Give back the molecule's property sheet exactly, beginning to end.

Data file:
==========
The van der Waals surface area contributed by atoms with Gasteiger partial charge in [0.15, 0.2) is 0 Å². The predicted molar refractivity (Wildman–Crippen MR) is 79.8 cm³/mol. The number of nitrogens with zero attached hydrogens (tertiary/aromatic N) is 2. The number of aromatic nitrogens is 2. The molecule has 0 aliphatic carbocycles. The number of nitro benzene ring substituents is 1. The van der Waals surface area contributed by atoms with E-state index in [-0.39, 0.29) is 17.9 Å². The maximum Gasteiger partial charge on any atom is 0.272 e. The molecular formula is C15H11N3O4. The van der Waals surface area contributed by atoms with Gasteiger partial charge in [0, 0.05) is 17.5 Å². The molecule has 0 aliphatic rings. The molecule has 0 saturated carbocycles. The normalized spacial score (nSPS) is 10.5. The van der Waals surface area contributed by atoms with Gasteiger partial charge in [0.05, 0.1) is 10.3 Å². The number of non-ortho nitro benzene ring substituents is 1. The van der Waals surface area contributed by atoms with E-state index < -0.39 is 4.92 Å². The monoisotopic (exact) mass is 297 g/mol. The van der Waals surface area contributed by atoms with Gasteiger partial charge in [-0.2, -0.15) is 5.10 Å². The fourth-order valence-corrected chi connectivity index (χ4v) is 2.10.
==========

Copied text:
The van der Waals surface area contributed by atoms with Gasteiger partial charge in [0.15, 0.2) is 0 Å². The predicted molar refractivity (Wildman–Crippen MR) is 79.8 cm³/mol. The number of nitrogens with zero attached hydrogens (tertiary/aromatic N) is 2. The number of aromatic nitrogens is 2. The molecule has 0 aliphatic carbocycles. The number of nitro benzene ring substituents is 1. The van der Waals surface area contributed by atoms with E-state index in [-0.39, 0.29) is 17.9 Å². The maximum Gasteiger partial charge on any atom is 0.272 e. The molecular formula is C15H11N3O4. The van der Waals surface area contributed by atoms with Gasteiger partial charge in [0, 0.05) is 17.5 Å². The molecule has 0 aliphatic rings. The molecule has 0 saturated carbocycles. The normalized spacial score (nSPS) is 10.5. The van der Waals surface area contributed by atoms with Gasteiger partial charge in [0.05, 0.1) is 10.3 Å². The number of non-ortho nitro benzene ring substituents is 1. The van der Waals surface area contributed by atoms with E-state index < -0.39 is 4.92 Å². The monoisotopic (exact) mass is 297 g/mol. The van der Waals surface area contributed by atoms with Gasteiger partial charge in [-0.2, -0.15) is 5.10 Å². The fourth-order valence-corrected chi connectivity index (χ4v) is 2.10.